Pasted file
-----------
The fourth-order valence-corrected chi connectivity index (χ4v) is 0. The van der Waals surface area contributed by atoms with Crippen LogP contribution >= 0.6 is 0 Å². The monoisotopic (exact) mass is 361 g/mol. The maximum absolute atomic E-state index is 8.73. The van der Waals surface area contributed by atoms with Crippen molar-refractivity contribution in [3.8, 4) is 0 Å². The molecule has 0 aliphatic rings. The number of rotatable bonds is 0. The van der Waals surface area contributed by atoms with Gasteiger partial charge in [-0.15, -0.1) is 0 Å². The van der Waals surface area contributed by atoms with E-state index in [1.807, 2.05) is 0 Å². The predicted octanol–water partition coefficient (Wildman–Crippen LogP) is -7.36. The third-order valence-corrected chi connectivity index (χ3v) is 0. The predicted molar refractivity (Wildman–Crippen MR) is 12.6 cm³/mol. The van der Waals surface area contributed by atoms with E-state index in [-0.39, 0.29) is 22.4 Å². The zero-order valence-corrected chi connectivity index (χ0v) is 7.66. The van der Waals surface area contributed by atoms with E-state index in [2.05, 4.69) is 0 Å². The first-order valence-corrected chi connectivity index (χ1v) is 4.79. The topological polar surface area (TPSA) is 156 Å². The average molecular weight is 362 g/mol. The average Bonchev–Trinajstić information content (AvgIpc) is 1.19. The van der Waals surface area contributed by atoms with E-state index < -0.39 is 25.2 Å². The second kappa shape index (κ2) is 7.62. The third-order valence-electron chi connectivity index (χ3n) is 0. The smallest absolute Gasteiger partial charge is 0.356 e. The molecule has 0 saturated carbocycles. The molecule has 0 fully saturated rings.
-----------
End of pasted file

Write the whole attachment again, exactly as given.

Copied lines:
The fourth-order valence-corrected chi connectivity index (χ4v) is 0. The van der Waals surface area contributed by atoms with Crippen LogP contribution >= 0.6 is 0 Å². The monoisotopic (exact) mass is 361 g/mol. The maximum absolute atomic E-state index is 8.73. The van der Waals surface area contributed by atoms with Crippen molar-refractivity contribution in [3.8, 4) is 0 Å². The molecule has 0 aliphatic rings. The number of rotatable bonds is 0. The van der Waals surface area contributed by atoms with Gasteiger partial charge in [-0.15, -0.1) is 0 Å². The van der Waals surface area contributed by atoms with E-state index in [1.807, 2.05) is 0 Å². The predicted octanol–water partition coefficient (Wildman–Crippen LogP) is -7.36. The third-order valence-corrected chi connectivity index (χ3v) is 0. The predicted molar refractivity (Wildman–Crippen MR) is 12.6 cm³/mol. The van der Waals surface area contributed by atoms with E-state index in [-0.39, 0.29) is 22.4 Å². The zero-order valence-corrected chi connectivity index (χ0v) is 7.66. The van der Waals surface area contributed by atoms with E-state index in [2.05, 4.69) is 0 Å². The first-order valence-corrected chi connectivity index (χ1v) is 4.79. The topological polar surface area (TPSA) is 156 Å². The average molecular weight is 362 g/mol. The average Bonchev–Trinajstić information content (AvgIpc) is 1.19. The van der Waals surface area contributed by atoms with E-state index < -0.39 is 25.2 Å². The second kappa shape index (κ2) is 7.62. The third-order valence-electron chi connectivity index (χ3n) is 0. The smallest absolute Gasteiger partial charge is 0.356 e. The molecule has 0 saturated carbocycles. The molecule has 0 fully saturated rings.